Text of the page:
Strategy for Revolution in 21st Century
National Liberation Its Relation to a Culture of Peace for the 21st Century

Sources

Marx and Engels:
Communist Manifesto

Marx:
Civil War in France

Marx:
Alienation

Marx:
Theory of History

Marx and Engels:
On Human Nature

Engels:
Anti-Dühring

Engels:
Violence and the Origin of the State

Engels:
Socialism: Utopian and Scientific

Marx, Engels, Lenin:
On Dialectics

Lenin:
What is to be done?

Lenin:
Imperialism

Lenin:
The State and Revolution

Lenin: War Communism

Lenin:
The Cultural Revolution

Lenin:
Left-Wing Communism

Lenin:
The American Revolutions

Lenin:
The French Revolutions

Lenin:
On Workers Control

Lenin:
On Religion

Lenin:
On the Arms Race

Trotsky:
Militarization of Labor

Luxemburg:
Russian Revolution

Zetkin:
The Women's Question

Mao:
Role of Communist Party

Mao:
On Violence

Mao:
On the Army

Mao:
On Women

Mao:
Great Proletarian Cultural Revolution

Mao and Fidel:
Fall of the American Empire

Guevara:
Man and Socialism in Cuba

Hall and Winston:
Fighting Racism

Fanon:
National Liberation and Culture

Cabral: National Liberation and Culture

Nkrumah: Neo-Colonialism


Perhaps the greatest change of the 20th Century was the dismantling of colonial empires, under the leadership of national liberation movements.

From Marx onwards, national liberation has been considered an important part of revolutionary struggle. It must be waged on two fronts: by workers in the home country and by those oppressed in the colonies. Considering national liberation in 1916, Lenin wrote, "The Socialists of the oppressed nations ... must particularly fight for and maintain complete, absolute unity (also organizational) between the workers of the oppressed nation and the workers of the oppressing nation ... Marx, having in mind mainly the interests of the proletarian class struggle in the advanced countries, put into the forefront the fundamental principle of internationalism and socialism, viz., that no nation can be free if it oppresses other nations."

Revolutionaries point to the American Revolution in the 18th Century as one of the first successful national liberation movements. In Lenin's words, "That was the war the American people waged against the British robbers who oppressed America and held her in colonial slavery, in the same way as these 'civilised' bloodsuckers are still oppressing and holding in colonial slavery hundreds of millions of people in India, Egypt, and all parts of the world." In fact, the Declaration written by Ho Chi Minh for the independence of Viet Nam in 1945 begins with lines from the Declaration of Independence which launched the American Revolution.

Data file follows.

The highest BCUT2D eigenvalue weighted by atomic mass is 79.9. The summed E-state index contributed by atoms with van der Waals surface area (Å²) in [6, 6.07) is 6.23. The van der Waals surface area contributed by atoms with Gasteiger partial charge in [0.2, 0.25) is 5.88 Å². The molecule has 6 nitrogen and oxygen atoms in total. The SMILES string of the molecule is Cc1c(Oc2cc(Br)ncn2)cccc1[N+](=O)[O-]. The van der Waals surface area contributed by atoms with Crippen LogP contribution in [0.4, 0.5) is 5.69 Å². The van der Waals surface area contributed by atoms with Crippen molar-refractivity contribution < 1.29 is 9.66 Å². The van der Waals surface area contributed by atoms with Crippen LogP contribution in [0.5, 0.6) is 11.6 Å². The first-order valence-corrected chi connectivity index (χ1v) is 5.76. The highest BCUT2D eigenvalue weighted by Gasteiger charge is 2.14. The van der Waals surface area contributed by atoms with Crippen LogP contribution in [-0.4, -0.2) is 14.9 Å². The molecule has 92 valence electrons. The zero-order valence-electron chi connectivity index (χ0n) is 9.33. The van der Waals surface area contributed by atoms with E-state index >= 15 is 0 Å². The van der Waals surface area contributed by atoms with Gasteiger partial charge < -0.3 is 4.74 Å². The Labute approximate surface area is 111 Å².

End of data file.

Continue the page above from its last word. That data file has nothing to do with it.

As explained by the great revolutionaries, Frantz Fanon, who fought against French colonialism in Algeria, and by Amilcar Cabral, who fought against the Portuguese, national liberation is a psychological and cultural struggle as well as a military struggle.

Most national liberation movements have used armed struggle. However, the great movement for the liberation of India from British colonialism, under the leadership of Mahatma Gandhi, relied on active nonviolence. It provides a model for revolution through nonviolence.

By the end of the 20th Century, the non-aligned movement, representing the victory of national liberation struggles around the world, had become a powerful political force. Speaking on their behalf at the United Nations in 1979, Fidel Castro could say, "We are 95 countries from all the continents representing the vast majority of humanity. We are united by determination to defend cooperation among our countries, free national and social development, sovereignty, security, equality and self-determination. We are associated in the endeavor to change the current system of international relations based on injustice, inequality and oppression. We act on international policy as a global independent factor."